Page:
While the Bitcoin technology can support strong anonymity, the current implementation is usually not very anonymous.
The main problem is that every transaction is publicly logged. Anyone can see the flow of Bitcoins from address to address (see first image). Alone, this information can't identify anyone because the addresses are just random numbers. However, if any of the addresses in a transaction's past or future can be tied to an actual identity, it might be possible to work from that point and figure out who owns all of the other addresses. This identity information might come from network analysis, surveillance, or just Googling the address. The officially-encouraged practice of using a new address for every transaction is designed to make this attack more difficult.
The second image shows a simple example. Someone runs both a money exchanger and a site meant to trap people. When Mr. Doe buys from the exchanger and uses those same coins to buy something from the trap site, the attacker can prove that these two transactions were made by the same person. The block chain would show:
- Import coins from address A. Send 100 to B. Authorized by (signature).
- Import coins from address B. Send 100 to C. Authorized by (signature).
You can't change your "sending address"; Mr. Doe must send coins from the same address that he received them on: address B. The attacker knows for a fact that address B is Mr. Doe because the attacker received $5 from Mr. Doe's Paypal account and then sent 100 BTC to that very same address.
Another example: someone is scammed and posts the address they were using on the Bitcoin forum. It is possible to see which address they sent coins to. When coins are sent from this (the scammer's) address, the addresses that receive them can also be easily found and posted on the forum. In this way, all of these coins are marked as "dirty", potentially over an infinite number of future transactions. When some smart and honest person notices that his address is now listed, he can reveal who he received those coins from. The Bitcoin community can now break some legs, asking, "Who did you receive these coins from? What did you create this address for?" Eventually the original scammer will be found. Clearly, this becomes more difficult the more addresses that exist between the "target" and the "identity point".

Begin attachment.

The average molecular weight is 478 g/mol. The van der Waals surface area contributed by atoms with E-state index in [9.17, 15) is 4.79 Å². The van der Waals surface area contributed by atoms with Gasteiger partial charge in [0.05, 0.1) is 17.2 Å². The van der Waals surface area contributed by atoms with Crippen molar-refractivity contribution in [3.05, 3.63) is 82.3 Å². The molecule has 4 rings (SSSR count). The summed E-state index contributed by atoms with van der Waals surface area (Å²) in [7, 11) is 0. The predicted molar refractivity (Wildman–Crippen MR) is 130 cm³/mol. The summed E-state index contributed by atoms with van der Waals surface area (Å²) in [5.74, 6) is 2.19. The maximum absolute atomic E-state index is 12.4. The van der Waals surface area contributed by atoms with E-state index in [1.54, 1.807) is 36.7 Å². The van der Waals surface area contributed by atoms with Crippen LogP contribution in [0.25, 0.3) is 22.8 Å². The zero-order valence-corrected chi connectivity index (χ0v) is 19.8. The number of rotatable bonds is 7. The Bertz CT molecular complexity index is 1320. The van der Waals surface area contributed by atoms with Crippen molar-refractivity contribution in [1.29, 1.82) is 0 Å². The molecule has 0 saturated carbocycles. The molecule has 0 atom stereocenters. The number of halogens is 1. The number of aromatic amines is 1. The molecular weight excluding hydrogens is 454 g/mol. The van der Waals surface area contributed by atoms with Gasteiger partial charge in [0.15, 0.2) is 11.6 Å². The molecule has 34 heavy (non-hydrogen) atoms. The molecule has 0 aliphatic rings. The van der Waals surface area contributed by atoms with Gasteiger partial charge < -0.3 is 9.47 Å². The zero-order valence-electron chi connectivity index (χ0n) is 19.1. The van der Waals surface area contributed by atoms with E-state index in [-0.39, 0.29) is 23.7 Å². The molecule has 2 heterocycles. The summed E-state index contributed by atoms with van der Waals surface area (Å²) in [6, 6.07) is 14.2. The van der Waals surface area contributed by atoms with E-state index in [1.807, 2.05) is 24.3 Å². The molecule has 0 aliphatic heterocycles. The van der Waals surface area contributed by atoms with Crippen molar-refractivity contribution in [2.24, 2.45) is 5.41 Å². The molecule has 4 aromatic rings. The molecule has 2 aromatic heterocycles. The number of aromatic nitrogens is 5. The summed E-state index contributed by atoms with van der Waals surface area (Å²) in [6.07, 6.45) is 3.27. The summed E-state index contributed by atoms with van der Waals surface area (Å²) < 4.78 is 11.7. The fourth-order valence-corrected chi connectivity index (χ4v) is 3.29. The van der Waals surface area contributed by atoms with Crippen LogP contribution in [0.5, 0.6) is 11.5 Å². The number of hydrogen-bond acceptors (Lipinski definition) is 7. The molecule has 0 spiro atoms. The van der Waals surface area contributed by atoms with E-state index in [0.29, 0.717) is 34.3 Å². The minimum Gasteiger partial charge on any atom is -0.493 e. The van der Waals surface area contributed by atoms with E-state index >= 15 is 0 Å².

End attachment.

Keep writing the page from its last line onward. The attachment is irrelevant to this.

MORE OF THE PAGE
You might be thinking that this attack is not feasible. But consider this case:
- You live in China and want to buy a "real" newspaper for Bitcoins.
- You join the Bitcoin forum and use your address as a signature. Since you are very helpful, you manage to get 30 BTC after a few months.
- Unfortunately, you choose poorly in who you buy the newspaper from: you've chosen a government agent! Maybe you are under the mistaken impression that Bitcoin is perfectly anonymous.
- The government agent looks at the block chain and Googles (or Baidus) every address in it. He finds your address in your signature on the Bitcoin forum. You've left enough personal information in your posts to be identified, so you are now scheduled to be "reeducated".
You need to protect yourself from both forward attacks (getting something that identifies you using coins that you got with methods that must remain secret, like the scammer example) and reverse attacks (getting something that must remain secret using coins that identify you, like the newspaper example).
While you must send from an address that you have received with, you could choose which of these addresses to send from. Choosing generated coins or an address that you know doesn't reveal information would protect you. Unfortunately, the Bitcoin client doesn't support this currently, so you must assume that your entire balance can identify you if any of the addresses can. (Bitcoin sends the smallest coins first, though you shouldn't rely on this.)
If your balance has been "dirtied" by containing both anonymous and non-anonymous coins, it is difficult to make it "clean". These methods are not recommended: